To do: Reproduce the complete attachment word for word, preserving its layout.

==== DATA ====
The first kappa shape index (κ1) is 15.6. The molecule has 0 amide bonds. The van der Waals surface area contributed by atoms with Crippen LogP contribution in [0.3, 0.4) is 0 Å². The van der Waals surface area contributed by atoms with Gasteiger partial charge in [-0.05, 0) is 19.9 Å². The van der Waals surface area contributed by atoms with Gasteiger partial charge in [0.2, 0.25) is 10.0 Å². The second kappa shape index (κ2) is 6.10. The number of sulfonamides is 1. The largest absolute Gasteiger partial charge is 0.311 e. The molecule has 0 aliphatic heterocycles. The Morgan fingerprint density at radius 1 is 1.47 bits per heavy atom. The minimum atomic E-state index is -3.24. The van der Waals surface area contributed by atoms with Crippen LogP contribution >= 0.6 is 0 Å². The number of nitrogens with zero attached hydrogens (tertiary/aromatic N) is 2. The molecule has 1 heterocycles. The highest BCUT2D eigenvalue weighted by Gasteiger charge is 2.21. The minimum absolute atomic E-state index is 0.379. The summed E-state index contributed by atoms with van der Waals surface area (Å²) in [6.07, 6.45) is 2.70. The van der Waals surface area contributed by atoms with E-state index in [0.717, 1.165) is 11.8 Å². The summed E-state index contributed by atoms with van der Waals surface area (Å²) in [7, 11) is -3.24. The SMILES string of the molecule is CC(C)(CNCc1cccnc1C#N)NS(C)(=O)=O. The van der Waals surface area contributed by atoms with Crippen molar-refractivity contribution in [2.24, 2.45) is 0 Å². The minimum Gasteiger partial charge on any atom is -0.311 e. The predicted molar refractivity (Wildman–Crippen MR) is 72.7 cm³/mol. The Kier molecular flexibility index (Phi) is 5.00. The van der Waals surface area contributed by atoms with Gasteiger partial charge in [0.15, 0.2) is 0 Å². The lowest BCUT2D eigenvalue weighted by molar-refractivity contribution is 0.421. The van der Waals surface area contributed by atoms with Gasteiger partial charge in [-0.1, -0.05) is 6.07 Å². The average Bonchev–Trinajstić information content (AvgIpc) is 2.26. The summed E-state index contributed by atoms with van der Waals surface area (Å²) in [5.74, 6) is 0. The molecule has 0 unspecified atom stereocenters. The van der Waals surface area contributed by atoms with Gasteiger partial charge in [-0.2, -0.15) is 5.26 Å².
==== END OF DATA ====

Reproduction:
The first kappa shape index (κ1) is 15.6. The molecule has 0 amide bonds. The van der Waals surface area contributed by atoms with Crippen LogP contribution in [0.3, 0.4) is 0 Å². The van der Waals surface area contributed by atoms with Gasteiger partial charge in [-0.05, 0) is 19.9 Å². The van der Waals surface area contributed by atoms with Gasteiger partial charge in [0.2, 0.25) is 10.0 Å². The second kappa shape index (κ2) is 6.10. The number of sulfonamides is 1. The largest absolute Gasteiger partial charge is 0.311 e. The molecule has 0 aliphatic heterocycles. The Morgan fingerprint density at radius 1 is 1.47 bits per heavy atom. The minimum atomic E-state index is -3.24. The van der Waals surface area contributed by atoms with Crippen LogP contribution >= 0.6 is 0 Å². The number of nitrogens with zero attached hydrogens (tertiary/aromatic N) is 2. The molecule has 1 heterocycles. The highest BCUT2D eigenvalue weighted by Gasteiger charge is 2.21. The minimum absolute atomic E-state index is 0.379. The summed E-state index contributed by atoms with van der Waals surface area (Å²) in [6.07, 6.45) is 2.70. The van der Waals surface area contributed by atoms with E-state index in [0.717, 1.165) is 11.8 Å². The summed E-state index contributed by atoms with van der Waals surface area (Å²) in [7, 11) is -3.24. The SMILES string of the molecule is CC(C)(CNCc1cccnc1C#N)NS(C)(=O)=O. The van der Waals surface area contributed by atoms with Crippen molar-refractivity contribution in [2.24, 2.45) is 0 Å². The minimum Gasteiger partial charge on any atom is -0.311 e. The predicted molar refractivity (Wildman–Crippen MR) is 72.7 cm³/mol. The Kier molecular flexibility index (Phi) is 5.00. The van der Waals surface area contributed by atoms with Gasteiger partial charge in [0.15, 0.2) is 0 Å². The lowest BCUT2D eigenvalue weighted by molar-refractivity contribution is 0.421. The van der Waals surface area contributed by atoms with Gasteiger partial charge in [-0.1, -0.05) is 6.07 Å². The average Bonchev–Trinajstić information content (AvgIpc) is 2.26. The summed E-state index contributed by atoms with van der Waals surface area (Å²) in [5.74, 6) is 0. The molecule has 0 unspecified atom stereocenters. The van der Waals surface area contributed by atoms with Gasteiger partial charge in [-0.2, -0.15) is 5.26 Å².